The backbone of Greg ‘Slim’ Harrell, 55, mantra, who is still actively involved in athlete’s lives as an owner of a nutrition supplement company and an Olympic advisor, is naturalism.
Even though Harrell retired from professional football and Olympic bobsledding in the 1990s, he still is actively engaged in getting that edge for him and everyone he comes to contact with in his day-today.
Also, Harrell has a firm belief in the power of sports.
“In life things that we do, that may not be directly involved in that moment, ties in with everything else and sports ultimately kids, everybody should be involved in it at some time,” said Harrell. “Because it teaches you the game of life and the game of life is gonna happen every day.”
This philosophy to attack the game of life with hard work and consistency can be seen in his commitment to bobsledding and in his passion for nutrition.
“I didn’t wake up one morning and I was an Olympian. It didn’t happen that way.”
Most recently, Harrell was involved as an advisor in Olympic bobsled tryouts for Montgomery county track and field athletes. This past summer the tryouts hosted at Gaithersburg High School graded these athletes with points on such events as the 20-yard dash, 40-yard dash and vertical jump.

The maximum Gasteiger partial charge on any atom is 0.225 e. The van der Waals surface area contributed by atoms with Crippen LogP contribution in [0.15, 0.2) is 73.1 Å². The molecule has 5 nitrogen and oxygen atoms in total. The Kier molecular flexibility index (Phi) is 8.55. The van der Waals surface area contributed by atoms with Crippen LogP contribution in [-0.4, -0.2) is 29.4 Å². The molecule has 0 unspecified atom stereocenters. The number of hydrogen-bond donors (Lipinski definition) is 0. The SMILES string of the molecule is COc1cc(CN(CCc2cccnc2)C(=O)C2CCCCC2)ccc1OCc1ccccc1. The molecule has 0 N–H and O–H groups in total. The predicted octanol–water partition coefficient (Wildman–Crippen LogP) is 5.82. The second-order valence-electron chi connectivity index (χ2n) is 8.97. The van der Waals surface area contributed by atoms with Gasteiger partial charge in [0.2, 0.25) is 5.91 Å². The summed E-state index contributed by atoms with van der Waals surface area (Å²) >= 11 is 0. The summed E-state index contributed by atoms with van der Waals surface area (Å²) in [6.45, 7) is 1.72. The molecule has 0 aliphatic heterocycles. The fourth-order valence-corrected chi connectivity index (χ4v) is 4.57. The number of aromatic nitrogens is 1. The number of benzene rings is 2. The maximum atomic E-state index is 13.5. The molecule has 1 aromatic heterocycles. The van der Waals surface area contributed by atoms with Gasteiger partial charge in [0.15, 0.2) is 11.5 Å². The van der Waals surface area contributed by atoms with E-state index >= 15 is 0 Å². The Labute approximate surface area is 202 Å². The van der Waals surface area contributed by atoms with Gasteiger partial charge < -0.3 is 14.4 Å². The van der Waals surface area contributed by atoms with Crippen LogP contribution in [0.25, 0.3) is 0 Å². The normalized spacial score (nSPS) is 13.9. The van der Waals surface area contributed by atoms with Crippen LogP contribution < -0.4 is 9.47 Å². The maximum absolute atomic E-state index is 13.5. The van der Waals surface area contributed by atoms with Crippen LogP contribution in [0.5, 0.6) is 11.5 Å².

The best of the 25 males and 10 female athletes took a step towards qualifying for the US Olympic bobsled team. This year’s Winter Olympics slated for Pyeongchang, South Korea in February 2018 will see no Moco athletes on the USA bobsled team.
However, come April 2018, Harrell and others including New York Yankees developmental coach and former coach of Harrell, John Philbin, will oversee another open tryout for Montgomery County athletes. Even though the venue is not decided, Harrell believes it might be hosted again at Gaithersburg High School or possibly Damascus High School.